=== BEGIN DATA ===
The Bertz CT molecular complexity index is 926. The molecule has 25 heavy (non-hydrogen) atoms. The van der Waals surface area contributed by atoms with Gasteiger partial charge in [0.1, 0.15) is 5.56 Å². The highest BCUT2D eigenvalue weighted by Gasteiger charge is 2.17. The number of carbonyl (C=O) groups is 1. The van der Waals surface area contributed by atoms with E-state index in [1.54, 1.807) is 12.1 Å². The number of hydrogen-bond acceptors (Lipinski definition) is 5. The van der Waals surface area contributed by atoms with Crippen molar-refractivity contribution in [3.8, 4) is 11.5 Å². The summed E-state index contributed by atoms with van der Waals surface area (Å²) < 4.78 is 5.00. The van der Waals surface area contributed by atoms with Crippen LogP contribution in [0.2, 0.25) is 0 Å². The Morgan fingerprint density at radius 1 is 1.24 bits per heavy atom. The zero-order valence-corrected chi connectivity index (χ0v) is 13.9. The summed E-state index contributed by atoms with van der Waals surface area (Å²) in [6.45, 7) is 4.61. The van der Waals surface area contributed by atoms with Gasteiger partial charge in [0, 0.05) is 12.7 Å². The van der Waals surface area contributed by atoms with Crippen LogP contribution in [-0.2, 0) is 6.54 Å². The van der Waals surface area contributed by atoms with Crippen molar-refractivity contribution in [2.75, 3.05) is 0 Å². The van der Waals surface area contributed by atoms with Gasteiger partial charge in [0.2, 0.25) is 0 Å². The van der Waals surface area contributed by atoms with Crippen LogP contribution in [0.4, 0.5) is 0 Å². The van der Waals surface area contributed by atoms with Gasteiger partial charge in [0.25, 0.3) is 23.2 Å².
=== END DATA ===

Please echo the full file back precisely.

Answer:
The Bertz CT molecular complexity index is 926. The molecule has 25 heavy (non-hydrogen) atoms. The van der Waals surface area contributed by atoms with Gasteiger partial charge in [0.1, 0.15) is 5.56 Å². The highest BCUT2D eigenvalue weighted by Gasteiger charge is 2.17. The number of carbonyl (C=O) groups is 1. The van der Waals surface area contributed by atoms with E-state index in [1.54, 1.807) is 12.1 Å². The number of hydrogen-bond acceptors (Lipinski definition) is 5. The van der Waals surface area contributed by atoms with Crippen molar-refractivity contribution in [3.8, 4) is 11.5 Å². The summed E-state index contributed by atoms with van der Waals surface area (Å²) < 4.78 is 5.00. The van der Waals surface area contributed by atoms with Crippen LogP contribution in [0.2, 0.25) is 0 Å². The Morgan fingerprint density at radius 1 is 1.24 bits per heavy atom. The zero-order valence-corrected chi connectivity index (χ0v) is 13.9. The summed E-state index contributed by atoms with van der Waals surface area (Å²) in [6.45, 7) is 4.61. The van der Waals surface area contributed by atoms with Gasteiger partial charge in [0, 0.05) is 12.7 Å². The van der Waals surface area contributed by atoms with Crippen LogP contribution in [-0.2, 0) is 6.54 Å². The van der Waals surface area contributed by atoms with Crippen molar-refractivity contribution in [2.75, 3.05) is 0 Å². The van der Waals surface area contributed by atoms with Gasteiger partial charge in [0.2, 0.25) is 0 Å². The van der Waals surface area contributed by atoms with Crippen LogP contribution in [0.4, 0.5) is 0 Å². The van der Waals surface area contributed by atoms with Gasteiger partial charge in [0.25, 0.3) is 23.2 Å².